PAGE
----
4. Susceptibility tests to antifungal agents: Assays for susceptibility were performed using broth microdilution according to the M27-A3 protocol of the Clinical and Laboratory Standards Institute (CLSI)4. All isolates were tested against amphotericin B (Sigma Chemical Co., St Louis, Mo), fluconazole (Sigma Chemical Co, St Louis, Mo), itraconazole (Janssen-Cilag Pharmaceutica; Belgium), flucytosine (Sigma Chemical Co), voriconazole (Pfizer, Inc) and caspofungin (Merck, Rahway, NJ), which were obtained from pure powder and prepared at the indicated concentrations according to the procedures of protocol M27-A34. The tests were performed in microdilution plates in which 0.1 mL of antifungal 2X concentrate was used. The microplates were then sealed with Parafilm and frozen at -70°C until use. The inocula were prepared from 24-48 h cultures in Sabouraud dextrose agar by suspending the fungal cells in sterile, distilled water, and the turbidity was spectrophotometrically fixed according to M27-A3. Lastly, the antifungal drugs were diluted in RPMI-1640 buffered with morpholinepropanesulfonic acid (MOPS). On the day of testing, microdilution plates containing 100 µL of RPMI-1640 with different concentrations of antifungals were inoculated with 100 µL of diluted culture, resulting in 0.5 x 103 to 2.5 x 103 cells/mL in each well. The addition of this volume resulted in the required final concentration of the antifungal agents and, at the same time, the correct number of cells that were recommended in each well. The plates were closed and incubated at 35°C for 24-48 h, and the MIC endpoint was determined according to document M27-A3. The susceptibility tests were interpreted according to two criteria: a) CLSI (M27-A3) and b) SS-CBPs (CLSI M27-S4)5,24 as shown in Table 1. Candida parapsilosis ATCC 22019 and Candida krusei ATCC 6258 were included for quality control tests, sterility control of the medium and control of the medium with antifungals5.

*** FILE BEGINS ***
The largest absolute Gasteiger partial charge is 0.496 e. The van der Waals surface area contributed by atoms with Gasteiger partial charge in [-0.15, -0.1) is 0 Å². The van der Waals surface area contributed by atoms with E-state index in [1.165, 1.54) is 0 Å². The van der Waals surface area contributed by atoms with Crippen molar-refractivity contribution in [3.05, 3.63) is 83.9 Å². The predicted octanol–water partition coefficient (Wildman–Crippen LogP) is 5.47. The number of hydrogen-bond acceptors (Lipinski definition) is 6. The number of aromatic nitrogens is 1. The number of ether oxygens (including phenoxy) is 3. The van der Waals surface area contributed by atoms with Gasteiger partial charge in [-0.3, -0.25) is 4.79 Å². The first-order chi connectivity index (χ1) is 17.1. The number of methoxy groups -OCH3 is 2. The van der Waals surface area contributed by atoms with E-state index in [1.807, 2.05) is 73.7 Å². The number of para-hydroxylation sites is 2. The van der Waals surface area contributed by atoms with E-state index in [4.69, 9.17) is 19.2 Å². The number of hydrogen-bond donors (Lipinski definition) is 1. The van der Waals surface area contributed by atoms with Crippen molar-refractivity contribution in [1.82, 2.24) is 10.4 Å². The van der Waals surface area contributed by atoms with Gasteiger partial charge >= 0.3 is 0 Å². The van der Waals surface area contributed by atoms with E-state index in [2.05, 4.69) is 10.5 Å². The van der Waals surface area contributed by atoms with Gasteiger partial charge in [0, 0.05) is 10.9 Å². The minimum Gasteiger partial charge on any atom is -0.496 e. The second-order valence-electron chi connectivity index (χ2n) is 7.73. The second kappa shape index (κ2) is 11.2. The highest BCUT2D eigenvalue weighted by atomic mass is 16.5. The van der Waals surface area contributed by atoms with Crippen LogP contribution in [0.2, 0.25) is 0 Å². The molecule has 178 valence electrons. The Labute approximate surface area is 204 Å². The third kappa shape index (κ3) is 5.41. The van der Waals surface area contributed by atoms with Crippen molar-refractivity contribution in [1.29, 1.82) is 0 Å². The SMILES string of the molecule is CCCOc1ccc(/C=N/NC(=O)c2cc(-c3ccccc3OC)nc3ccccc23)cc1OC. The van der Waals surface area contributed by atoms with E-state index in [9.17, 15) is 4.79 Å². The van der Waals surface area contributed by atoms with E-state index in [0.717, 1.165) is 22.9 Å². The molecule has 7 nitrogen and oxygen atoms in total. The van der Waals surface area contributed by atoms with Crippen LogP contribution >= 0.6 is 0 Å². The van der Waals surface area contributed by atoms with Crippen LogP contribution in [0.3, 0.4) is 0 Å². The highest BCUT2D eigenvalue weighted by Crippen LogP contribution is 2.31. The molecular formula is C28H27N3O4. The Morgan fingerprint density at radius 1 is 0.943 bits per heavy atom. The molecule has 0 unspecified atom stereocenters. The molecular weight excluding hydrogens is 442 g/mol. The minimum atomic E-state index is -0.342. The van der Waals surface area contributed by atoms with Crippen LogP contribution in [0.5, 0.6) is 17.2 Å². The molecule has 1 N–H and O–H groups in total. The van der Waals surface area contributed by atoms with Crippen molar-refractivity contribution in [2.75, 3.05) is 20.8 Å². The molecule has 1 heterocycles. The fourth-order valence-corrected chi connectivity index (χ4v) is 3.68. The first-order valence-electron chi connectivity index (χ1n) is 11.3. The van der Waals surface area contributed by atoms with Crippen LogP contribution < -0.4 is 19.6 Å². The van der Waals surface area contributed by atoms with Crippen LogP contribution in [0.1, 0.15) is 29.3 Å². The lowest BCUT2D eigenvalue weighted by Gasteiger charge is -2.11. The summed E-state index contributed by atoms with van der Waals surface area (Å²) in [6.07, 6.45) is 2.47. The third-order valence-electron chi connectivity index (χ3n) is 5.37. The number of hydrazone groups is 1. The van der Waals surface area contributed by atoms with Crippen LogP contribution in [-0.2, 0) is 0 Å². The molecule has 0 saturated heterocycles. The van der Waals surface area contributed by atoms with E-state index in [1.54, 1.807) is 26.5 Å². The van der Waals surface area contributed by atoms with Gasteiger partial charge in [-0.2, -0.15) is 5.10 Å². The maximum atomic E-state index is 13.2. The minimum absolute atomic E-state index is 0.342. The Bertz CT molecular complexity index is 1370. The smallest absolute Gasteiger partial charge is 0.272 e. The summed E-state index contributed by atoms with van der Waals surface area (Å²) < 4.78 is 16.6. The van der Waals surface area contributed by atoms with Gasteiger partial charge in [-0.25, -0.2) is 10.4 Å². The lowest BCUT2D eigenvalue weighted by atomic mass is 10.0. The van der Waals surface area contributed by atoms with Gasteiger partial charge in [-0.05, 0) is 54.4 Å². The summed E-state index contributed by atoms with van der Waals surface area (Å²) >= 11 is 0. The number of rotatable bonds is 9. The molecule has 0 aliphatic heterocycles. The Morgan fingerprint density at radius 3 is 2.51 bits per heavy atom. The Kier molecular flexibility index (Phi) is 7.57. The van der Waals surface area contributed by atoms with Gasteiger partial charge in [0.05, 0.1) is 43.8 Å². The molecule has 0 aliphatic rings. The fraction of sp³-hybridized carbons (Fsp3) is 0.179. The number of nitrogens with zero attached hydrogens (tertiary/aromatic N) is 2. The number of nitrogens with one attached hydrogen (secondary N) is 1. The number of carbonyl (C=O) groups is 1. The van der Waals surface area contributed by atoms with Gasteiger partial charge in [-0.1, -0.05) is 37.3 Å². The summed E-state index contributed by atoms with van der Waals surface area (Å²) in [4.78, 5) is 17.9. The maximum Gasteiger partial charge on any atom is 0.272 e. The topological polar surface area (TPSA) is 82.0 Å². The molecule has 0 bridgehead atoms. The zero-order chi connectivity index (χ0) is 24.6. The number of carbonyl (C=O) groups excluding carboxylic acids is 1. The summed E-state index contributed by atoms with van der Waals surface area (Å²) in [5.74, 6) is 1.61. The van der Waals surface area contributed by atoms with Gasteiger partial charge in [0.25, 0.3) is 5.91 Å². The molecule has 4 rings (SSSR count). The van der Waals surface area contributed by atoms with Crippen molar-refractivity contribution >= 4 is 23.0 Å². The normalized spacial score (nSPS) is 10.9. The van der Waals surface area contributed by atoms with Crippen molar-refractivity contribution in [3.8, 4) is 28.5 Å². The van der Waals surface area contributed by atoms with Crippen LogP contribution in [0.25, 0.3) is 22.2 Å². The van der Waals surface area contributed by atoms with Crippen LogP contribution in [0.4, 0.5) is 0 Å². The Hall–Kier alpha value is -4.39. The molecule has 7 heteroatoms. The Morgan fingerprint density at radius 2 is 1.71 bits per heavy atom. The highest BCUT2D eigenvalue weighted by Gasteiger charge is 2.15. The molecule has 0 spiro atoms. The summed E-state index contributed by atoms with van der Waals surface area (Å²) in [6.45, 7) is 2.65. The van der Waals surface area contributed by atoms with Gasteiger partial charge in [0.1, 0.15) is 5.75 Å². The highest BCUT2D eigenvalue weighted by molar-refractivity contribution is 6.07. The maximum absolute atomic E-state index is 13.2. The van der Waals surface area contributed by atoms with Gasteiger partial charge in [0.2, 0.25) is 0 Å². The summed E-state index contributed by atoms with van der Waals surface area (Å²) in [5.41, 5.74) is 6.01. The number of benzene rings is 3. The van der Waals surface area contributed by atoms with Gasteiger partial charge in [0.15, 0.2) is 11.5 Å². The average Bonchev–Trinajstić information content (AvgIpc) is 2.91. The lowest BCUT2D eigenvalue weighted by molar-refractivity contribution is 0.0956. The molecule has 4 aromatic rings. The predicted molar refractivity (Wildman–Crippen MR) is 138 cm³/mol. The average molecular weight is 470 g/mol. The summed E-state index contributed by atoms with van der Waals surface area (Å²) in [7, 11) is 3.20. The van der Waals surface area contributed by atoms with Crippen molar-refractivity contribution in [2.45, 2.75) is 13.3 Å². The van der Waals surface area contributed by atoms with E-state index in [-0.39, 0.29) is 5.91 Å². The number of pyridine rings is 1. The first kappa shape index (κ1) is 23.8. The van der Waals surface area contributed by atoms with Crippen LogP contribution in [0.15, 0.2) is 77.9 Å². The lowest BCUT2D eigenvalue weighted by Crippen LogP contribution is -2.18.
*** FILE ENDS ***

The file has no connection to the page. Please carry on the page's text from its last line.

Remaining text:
Table 1 Interpretative breakpoints according to the MICs (µg/mL) from the M27-S4 and M27-A3 CLSI documents